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It’s been an interesting week for reporting on TV commercials, with findings that tend to go against many long-held assumptions about commercial impact. In particular, two reports in the trades this week seemed to counter our assumptions about how the length of commercials affect viewer recall.
In the early days of TV, the average in-program break featured one 60-second message, sometimes accompanied by an 8-10 second “word from our sponsor.” This situation changed with the introduction of :30s, which generated about 75% of the aided recall levels of :60s, but at half the cost. As a result, they rapidly became the standard unit of the 1970s and 1980s. In the 1990s, the situation repeated itself, this time with :15s, which purportedly generated 75% of the aided recall levels of :30s, again at half the cost. Although they did not supplant :30s as TV’s standard ad unit, :15s nevertheless became a common aid to increase frequency among major advertisers and an entry point for advertisers with smaller budgets to break into the medium. Now, a viewer of national TV can expect to see mostly a blend of :30s and :15s, with an occasional :60 thrown in for good measure. It was understood that these smaller units were less effective, but the price benefits outweighed most concerns on this subject.
But it looks like things are about to change again, with the growing use of 6-second spots. One might expect that once again advertisers are willing to take a hit on ad impact to save money, but this week the ARF released findings that contradict the expected lower impact of shorter ads. In fact, the ARF report (which was conducted with TVision Insights, whom we have worked with on several occasions) showed that :06s generated 8% more attention than :30s and 11% more attention than :15s. It should be noted that these ads usually appear either first in a pod or as a stand-alone, which is a distinct advantage. There are questions that will need to be answered before these findings can be considered definitive, including whether there was any corroborative research conducted for identical brand campaigns that measured verified ad recall, message registration and/or sales motivation for other various ad lengths. Nevertheless, it’s an interesting reversal.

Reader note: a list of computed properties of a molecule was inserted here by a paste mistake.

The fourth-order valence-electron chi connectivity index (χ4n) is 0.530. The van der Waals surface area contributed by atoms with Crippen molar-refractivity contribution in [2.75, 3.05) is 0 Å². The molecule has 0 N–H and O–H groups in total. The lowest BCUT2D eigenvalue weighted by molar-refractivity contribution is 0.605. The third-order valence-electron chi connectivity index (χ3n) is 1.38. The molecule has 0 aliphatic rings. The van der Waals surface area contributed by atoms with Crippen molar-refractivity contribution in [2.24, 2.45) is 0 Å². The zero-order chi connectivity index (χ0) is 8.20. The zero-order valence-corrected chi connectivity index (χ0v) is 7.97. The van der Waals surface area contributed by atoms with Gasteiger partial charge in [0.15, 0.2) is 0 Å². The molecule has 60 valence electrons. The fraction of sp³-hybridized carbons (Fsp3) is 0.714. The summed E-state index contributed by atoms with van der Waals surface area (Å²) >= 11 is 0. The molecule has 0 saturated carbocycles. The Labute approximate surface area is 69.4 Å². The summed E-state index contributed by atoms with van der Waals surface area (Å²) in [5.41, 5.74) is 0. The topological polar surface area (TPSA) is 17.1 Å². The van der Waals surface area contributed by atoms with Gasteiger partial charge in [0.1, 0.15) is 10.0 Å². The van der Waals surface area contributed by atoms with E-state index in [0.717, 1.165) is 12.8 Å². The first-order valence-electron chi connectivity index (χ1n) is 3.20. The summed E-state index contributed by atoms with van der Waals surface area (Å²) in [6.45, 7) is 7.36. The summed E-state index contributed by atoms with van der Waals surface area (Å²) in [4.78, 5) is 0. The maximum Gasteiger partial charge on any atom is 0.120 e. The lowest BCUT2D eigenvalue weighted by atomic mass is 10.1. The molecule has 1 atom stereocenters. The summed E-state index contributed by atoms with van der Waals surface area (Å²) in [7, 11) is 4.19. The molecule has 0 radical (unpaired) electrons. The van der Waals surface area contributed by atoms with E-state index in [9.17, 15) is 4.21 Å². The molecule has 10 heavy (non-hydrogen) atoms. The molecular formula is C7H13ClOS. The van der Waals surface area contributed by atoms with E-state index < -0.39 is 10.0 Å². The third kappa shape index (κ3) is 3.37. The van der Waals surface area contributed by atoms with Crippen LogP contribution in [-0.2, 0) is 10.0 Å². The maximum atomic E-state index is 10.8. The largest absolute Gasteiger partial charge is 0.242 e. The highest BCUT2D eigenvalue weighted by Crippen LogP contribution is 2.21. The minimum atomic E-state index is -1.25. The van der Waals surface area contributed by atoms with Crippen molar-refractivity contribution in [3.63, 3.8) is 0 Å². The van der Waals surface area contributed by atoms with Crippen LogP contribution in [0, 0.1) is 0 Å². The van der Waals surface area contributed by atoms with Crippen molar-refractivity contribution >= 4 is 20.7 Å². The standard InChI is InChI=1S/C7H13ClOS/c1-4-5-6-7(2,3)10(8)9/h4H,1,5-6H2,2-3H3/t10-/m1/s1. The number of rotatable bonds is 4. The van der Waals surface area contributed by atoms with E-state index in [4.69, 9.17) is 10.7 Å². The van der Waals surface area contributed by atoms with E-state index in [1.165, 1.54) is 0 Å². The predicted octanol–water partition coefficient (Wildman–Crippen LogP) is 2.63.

The second study, from Nielsen, addresses its new technology that compresses a 30-second ad into a 15-second ad, allowing advertisers to get more coverage for their media spend. Although the release was light on details, Nielsen studied 80 different campaigns where this technique was used and found that the compressed :15 performed better in key metrics, including action intent, ad effectiveness, attention and memory. Interesting, but were these ads examined in a vacuum, so to speak? And how effective will they be in real world settings? Research has shown that clutter has a negative effect on viewer recall of commercials, but as we discuss in the article below, a report this week suggested that it might not be as severe as once thought.
Perhaps we are indeed reaching a turning point, where our shortened attention spans and comfort level with multiple data streams—as facilitated through our smartphones—has made the :15, and maybe even the :06 a more effective ad length. Is 30 seconds too much to ask of a consumer? Only time—and research—will tell.
The trades recently covered a report from FreeWheel (Comcast’s video management platform) that made some interesting claims about the effects of reduced ad clutter on consumer engagement. Namely, the report cited that reducing the number of ads by 50% or more would only increase viewers’ commercial engagement by 7%. This is surprising to us, considering that multi-decade trends show that as commercial loads increased, unaided recall decreased drastically; for example, between the early- to mid-1960s and the early-1990s (a period with arguably the greatest growth in commercial clutter), the primetime commercial loads increased 31%, while unaided recall of the a recently seen commercial decreased by 70%. It would therefore be reasonable to expect that cutting commercial loads by 50% or more would have more of an impact than the FreeWheel report suggests.
It could be that in today’s frenetic, short attention span media environment, people are able to process a barrage of messages more easily, leading to little improvement in engagement numbers just because there are fewer ads to process. Or perhaps viewers just tune out ads, no matter how few there are. In both cases, the unimpressive results are the same.
These findings present a potential problem, given that a number of the major TV networks have announced initiatives to greatly reduce clutter in primetime and/or create exclusive commercial placements designed to improve viewer engagement—at substantial higher CPMs. Where is the engagement research to justify these premium CPM rates? FreeWheel specialized in video content, so it might be expected that their numbers would show their platform in a more positive light than linear TV, but the networks will need to show that the extra CPM investment is worth it, if they expect advertisers to pony up.